Exchange-Based Media Dominate Big Agency Spending: RTB Is Growing Fast, But Still An Also-Ran


The other day I wrote about some new data from a variety of sources -- the IAB, Pivotal Research Group and Accordant Media -- indicating that the expansion of the exchange-based media marketplace might be taking some steam out of the overall growth of digital media, mainly because of their contribution to the overall efficiency of digital marketing campaigns. If that’s the case, it’s most likely coming from long- and mid-tail marketers and agencies, because some important new data suggests it’s still a tiny share of what’s being bought by the big agency holding companies. The data, which comes from Standard Media Index, comes directly out of the data processing systems used by four of the Big 6 agency holding companies -- Aegis, Havas, Interpublic and Publicis -- and it shows that, with the exception of search, exchange-based media is still a relatively small part of what Madison Avenue actually buys. At least if you define Madison Avenue as the big holding companies.
The good news is that the SMI data shows that overall digital continues to grow as a percentage of big agency buys, and now represents about 25 cents for every dollar spent by the biggest shops. But most of that is still going to premium online display inventory sold directly by publishers, or search.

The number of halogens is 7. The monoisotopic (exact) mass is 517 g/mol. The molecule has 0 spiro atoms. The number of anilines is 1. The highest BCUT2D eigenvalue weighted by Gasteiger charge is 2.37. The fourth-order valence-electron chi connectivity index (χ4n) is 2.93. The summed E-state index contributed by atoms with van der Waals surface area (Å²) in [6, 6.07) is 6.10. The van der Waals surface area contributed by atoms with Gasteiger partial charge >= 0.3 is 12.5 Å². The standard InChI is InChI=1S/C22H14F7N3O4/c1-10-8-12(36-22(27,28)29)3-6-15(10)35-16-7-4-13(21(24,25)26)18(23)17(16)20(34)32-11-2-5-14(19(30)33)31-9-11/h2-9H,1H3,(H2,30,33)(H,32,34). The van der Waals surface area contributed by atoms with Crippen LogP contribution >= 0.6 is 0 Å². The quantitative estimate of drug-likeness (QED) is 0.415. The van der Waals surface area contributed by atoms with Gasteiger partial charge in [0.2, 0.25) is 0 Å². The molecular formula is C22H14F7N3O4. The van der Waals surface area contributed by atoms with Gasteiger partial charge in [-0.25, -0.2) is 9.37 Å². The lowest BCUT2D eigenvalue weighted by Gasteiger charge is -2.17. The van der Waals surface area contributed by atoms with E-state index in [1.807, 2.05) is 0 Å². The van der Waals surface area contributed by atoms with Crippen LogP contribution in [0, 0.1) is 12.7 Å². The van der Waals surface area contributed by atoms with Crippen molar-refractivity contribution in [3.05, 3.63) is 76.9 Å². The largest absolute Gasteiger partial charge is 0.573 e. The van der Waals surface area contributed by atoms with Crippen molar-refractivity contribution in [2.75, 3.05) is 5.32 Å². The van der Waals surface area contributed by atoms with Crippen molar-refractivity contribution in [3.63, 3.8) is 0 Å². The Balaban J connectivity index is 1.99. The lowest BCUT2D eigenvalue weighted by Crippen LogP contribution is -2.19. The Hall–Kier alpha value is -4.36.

Non-exchange based display ad buys currently account for more than a third (36.5%) of all digital media bought by Madison Avenue. Search accounts for more than a quarter (26.2%). The remaining third comes from sources that may be bought direct, or through exchanges, including social, video, ad nets, and RTB. But if you look at it another way, and include search in the exchange-based bucket, then direct buying of digital media may now be the minority of digital media purchased by the big holding companies.
That would explain their focus on building trading desks, and developing biddable media specialty teams. That said, pure-play RTB is still a relatively tiny portion -- just 4.8% -- of what the big agencies do. But it’s growing fast, up 35% over the past year.



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